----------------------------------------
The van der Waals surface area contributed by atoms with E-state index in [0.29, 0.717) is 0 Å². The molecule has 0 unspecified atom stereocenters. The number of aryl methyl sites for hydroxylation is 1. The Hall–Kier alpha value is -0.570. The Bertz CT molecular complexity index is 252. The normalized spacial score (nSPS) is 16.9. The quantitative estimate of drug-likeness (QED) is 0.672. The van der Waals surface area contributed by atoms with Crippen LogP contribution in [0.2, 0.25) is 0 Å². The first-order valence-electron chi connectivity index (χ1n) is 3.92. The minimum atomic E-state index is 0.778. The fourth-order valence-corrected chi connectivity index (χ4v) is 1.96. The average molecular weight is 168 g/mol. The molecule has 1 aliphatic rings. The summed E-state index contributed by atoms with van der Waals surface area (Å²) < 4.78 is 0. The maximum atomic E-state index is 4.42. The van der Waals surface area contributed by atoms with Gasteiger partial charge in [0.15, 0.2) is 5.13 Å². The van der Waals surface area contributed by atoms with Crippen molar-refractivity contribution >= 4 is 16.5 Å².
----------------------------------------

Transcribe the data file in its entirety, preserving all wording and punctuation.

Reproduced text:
The van der Waals surface area contributed by atoms with E-state index in [0.29, 0.717) is 0 Å². The molecule has 0 unspecified atom stereocenters. The number of aryl methyl sites for hydroxylation is 1. The Hall–Kier alpha value is -0.570. The Bertz CT molecular complexity index is 252. The normalized spacial score (nSPS) is 16.9. The quantitative estimate of drug-likeness (QED) is 0.672. The van der Waals surface area contributed by atoms with Crippen LogP contribution in [0.2, 0.25) is 0 Å². The first-order valence-electron chi connectivity index (χ1n) is 3.92. The minimum atomic E-state index is 0.778. The fourth-order valence-corrected chi connectivity index (χ4v) is 1.96. The average molecular weight is 168 g/mol. The molecule has 1 aliphatic rings. The summed E-state index contributed by atoms with van der Waals surface area (Å²) < 4.78 is 0. The maximum atomic E-state index is 4.42. The van der Waals surface area contributed by atoms with Gasteiger partial charge in [0.15, 0.2) is 5.13 Å². The van der Waals surface area contributed by atoms with Crippen molar-refractivity contribution >= 4 is 16.5 Å².